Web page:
To test the effect of a more complex topology on the flies' exploratory behavior, we placed four right angle cones of equal lateral surface area but of differing heights and slopes in the arena. The geometric dimensions of these cones and the color code that will be used throughout the paper to identify cone type are shown in Fig. 1F. Under these conditions, we performed 45 trials (20 in Arena 1 and 25 in Arena 2). Each object (painted black to match the floor and allow visualization of the flies while they were on the object) was placed in one of four fixed locations, making a square within the arena, but the relative order was randomized between trials (Fig. 1E). The objects were washed with detergent and rinsed between trials. To test whether the assessment of the objects by the flies was absolute or relative, in one set of experiments we removed the tallest, steepest object and arranged the cones in the same grid leaving one spot empty (Fig. 1E) in 24 trials. To test the role of visual input on object exploration we performed another 45 trials in complete darkness (20 in Arena 1 arena and 25 in Arena 2). Example trajectories and speed profiles are shown in Fig. 2C,D. To test the role of gravitational sensation on object exploration we performed 40 trials with flies whose antennae were immobilized at the joint between the second and third segments. Finally, to test the combined effect of the sensory manipulations, we performed 40 trials using flies with immobilized antennae in complete darkness.

Example trajectories and corresponding velocity plots. Each 10 min trajectory is plotted in gray with the fifth minute plotted in black. The speed profile for that same period is plotted on the right. Trials run in darkness are shown with a gray background. In trajectories with cones present, the footprint of each cone is indicated according the color scheme in Fig. 1F. Representative traces where chosen for the following cases: (A) empty arena with lights on, (B) empty arena in darkness, (C) four cones with lights on, and (D) four cones in darkness.

Example trajectories and corresponding velocity plots. Each 10 min trajectory is plotted in gray with the fifth minute plotted in black. The speed profile for that same period is plotted on the right. Trials run in darkness are shown with a gray background. In trajectories with cones present, the footprint of each cone is indicated according the color scheme in Fig. 1F. Representative traces where chosen for the following cases: (A) empty arena with lights on, (B) empty arena in darkness, (C) four cones with lights on, and (D) four cones in darkness.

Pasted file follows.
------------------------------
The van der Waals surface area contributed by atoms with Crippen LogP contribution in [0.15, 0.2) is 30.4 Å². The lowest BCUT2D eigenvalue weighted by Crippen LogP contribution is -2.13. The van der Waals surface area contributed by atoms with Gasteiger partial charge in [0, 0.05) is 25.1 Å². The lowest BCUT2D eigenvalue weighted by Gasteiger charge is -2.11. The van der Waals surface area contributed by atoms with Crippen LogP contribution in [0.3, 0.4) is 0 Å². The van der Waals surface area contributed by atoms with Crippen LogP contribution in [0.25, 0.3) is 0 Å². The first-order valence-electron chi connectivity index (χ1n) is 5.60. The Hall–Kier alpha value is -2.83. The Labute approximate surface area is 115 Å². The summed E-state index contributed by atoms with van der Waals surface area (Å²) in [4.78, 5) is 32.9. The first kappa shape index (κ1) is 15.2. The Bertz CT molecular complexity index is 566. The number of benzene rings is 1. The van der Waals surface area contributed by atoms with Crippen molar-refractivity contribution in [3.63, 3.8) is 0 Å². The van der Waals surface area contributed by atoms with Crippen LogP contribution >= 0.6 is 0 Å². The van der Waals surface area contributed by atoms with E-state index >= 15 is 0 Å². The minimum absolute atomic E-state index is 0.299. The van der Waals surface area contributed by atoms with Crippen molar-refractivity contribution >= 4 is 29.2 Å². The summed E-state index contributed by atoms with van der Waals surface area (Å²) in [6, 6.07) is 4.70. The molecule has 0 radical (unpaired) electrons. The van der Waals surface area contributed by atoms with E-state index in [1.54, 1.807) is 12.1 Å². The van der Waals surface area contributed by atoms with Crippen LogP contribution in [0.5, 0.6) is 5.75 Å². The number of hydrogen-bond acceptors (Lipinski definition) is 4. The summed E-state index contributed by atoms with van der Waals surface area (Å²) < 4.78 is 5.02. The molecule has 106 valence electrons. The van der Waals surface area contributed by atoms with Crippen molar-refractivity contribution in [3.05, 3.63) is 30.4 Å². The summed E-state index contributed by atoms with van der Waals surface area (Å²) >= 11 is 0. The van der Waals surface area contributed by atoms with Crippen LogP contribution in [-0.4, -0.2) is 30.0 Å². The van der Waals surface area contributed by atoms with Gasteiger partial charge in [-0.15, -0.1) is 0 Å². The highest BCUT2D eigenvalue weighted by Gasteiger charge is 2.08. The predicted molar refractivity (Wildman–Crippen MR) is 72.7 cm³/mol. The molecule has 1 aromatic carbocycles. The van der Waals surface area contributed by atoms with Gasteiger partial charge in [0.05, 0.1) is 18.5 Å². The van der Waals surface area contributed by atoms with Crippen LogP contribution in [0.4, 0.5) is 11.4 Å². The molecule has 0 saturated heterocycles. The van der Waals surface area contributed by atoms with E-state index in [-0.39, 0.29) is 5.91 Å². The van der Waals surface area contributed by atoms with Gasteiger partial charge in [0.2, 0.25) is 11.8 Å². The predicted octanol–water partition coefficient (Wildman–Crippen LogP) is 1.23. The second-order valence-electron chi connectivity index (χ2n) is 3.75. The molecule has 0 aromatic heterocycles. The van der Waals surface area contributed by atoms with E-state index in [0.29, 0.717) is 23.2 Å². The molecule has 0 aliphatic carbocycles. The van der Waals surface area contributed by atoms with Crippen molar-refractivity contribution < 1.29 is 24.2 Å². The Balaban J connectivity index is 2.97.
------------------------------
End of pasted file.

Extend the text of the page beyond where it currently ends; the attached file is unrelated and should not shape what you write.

Data analysis

The positional and orientation data were recorded in real time but were post-processed using custom software written in Python (www.python.org) and MATLAB (Mathworks, Waltham, MA, USA). All trials were reviewed by examining the stored video record with the tracking data superimposed. Any trials with gross tracking errors (e.g. fly position was lost) were discarded and not included in the enumeration of trial numbers used for analysis. Of 266 trials recorded for this study, only six were discarded for tracking errors.

For each trial with cones present, the locations of the cones were digitized and used to determine the periods of the trial in which a fly was exploring each cone. Because of the cone steepness and the central position of the camera, flies exploring the far side of a cone could have been incorrectly classified as ‘off cone’ with the use of a simple digitization based on the footprint of the cone. To prevent this, the digitized footprint was expanded such that a fly whose center did not appear to be within the footprint of the cone, but was indeed on the cone was correctly classified as ‘on cone’. The assignment of ‘on’ or ‘off’ cone was manually checked against the saved video for each trial.

In trials without cones present or ‘off’ cone, the 2-D position of the fly was smoothed with a Kalman smoother (Kevin Murphy's Kalman filter MATLAB toolbox) and used to calculate translational speed and total distance traveled. For trials with cones present, we calculated the 3-D position of the fly on the cones using the tracked 2-D positions, a model of the 3-D structure of the arena, and a standard pinhole camera model. The 3-D model of the arena was created from the known geometry of the arena and cones and hand digitization of the cone positions in each trial. The surface of this model was extruded by 1 mm as an approximation for flies' own height above the floor. Through each 2-D fly position on the calibrated image plane of the camera, we projected a ray (from the 3-D location of the pinhole camera model center) and intersected it with the extruded 3-D model of the arena to find the estimated 3-D position of the fly. We calculated the 3-D positions for a second time with a fly height of 2 mm and used the magnitude of the difference between the two z-position data sets as an estimate of the error in the 3-D positions. The 3-D position of the fly was smoothed with a Kalman smoother using the error estimate to assign the uncertainty in the observation data. We evaluated the quality of the 3-D position estimates on the tallest, steepest cone (and the stop–walk assignment described below) by recording simultaneously with a second camera mounted directly over this cone, and found that both the 3-D estimate and stop–walk assignment were accurately determined.